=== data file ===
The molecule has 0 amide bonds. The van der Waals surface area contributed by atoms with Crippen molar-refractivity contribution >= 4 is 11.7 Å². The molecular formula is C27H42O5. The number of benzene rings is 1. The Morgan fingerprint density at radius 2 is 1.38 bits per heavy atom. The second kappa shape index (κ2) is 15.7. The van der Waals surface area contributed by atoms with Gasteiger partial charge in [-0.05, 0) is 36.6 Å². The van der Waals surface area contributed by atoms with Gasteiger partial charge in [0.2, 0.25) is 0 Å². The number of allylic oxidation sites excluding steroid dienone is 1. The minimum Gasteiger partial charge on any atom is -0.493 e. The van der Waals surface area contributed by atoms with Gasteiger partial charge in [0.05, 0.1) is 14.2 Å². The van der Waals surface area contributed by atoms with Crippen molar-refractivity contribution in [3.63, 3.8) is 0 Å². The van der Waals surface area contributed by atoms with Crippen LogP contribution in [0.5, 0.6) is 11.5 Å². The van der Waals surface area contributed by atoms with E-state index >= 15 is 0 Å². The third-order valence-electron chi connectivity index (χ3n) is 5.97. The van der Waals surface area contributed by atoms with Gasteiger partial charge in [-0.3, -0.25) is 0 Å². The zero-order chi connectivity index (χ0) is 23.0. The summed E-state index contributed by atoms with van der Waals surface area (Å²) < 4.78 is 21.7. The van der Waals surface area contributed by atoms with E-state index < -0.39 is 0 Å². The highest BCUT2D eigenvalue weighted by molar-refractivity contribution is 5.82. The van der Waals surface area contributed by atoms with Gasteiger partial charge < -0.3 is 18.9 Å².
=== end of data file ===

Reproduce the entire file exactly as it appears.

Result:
The molecule has 0 amide bonds. The van der Waals surface area contributed by atoms with Crippen molar-refractivity contribution >= 4 is 11.7 Å². The molecular formula is C27H42O5. The number of benzene rings is 1. The Morgan fingerprint density at radius 2 is 1.38 bits per heavy atom. The second kappa shape index (κ2) is 15.7. The van der Waals surface area contributed by atoms with Gasteiger partial charge in [-0.05, 0) is 36.6 Å². The van der Waals surface area contributed by atoms with Gasteiger partial charge in [0.2, 0.25) is 0 Å². The number of allylic oxidation sites excluding steroid dienone is 1. The minimum Gasteiger partial charge on any atom is -0.493 e. The van der Waals surface area contributed by atoms with Gasteiger partial charge in [0.05, 0.1) is 14.2 Å². The van der Waals surface area contributed by atoms with Crippen molar-refractivity contribution in [3.63, 3.8) is 0 Å². The van der Waals surface area contributed by atoms with Crippen LogP contribution in [0.5, 0.6) is 11.5 Å². The van der Waals surface area contributed by atoms with E-state index >= 15 is 0 Å². The third-order valence-electron chi connectivity index (χ3n) is 5.97. The van der Waals surface area contributed by atoms with Gasteiger partial charge in [-0.3, -0.25) is 0 Å². The zero-order chi connectivity index (χ0) is 23.0. The summed E-state index contributed by atoms with van der Waals surface area (Å²) < 4.78 is 21.7. The van der Waals surface area contributed by atoms with E-state index < -0.39 is 0 Å². The highest BCUT2D eigenvalue weighted by molar-refractivity contribution is 5.82. The van der Waals surface area contributed by atoms with Gasteiger partial charge < -0.3 is 18.9 Å².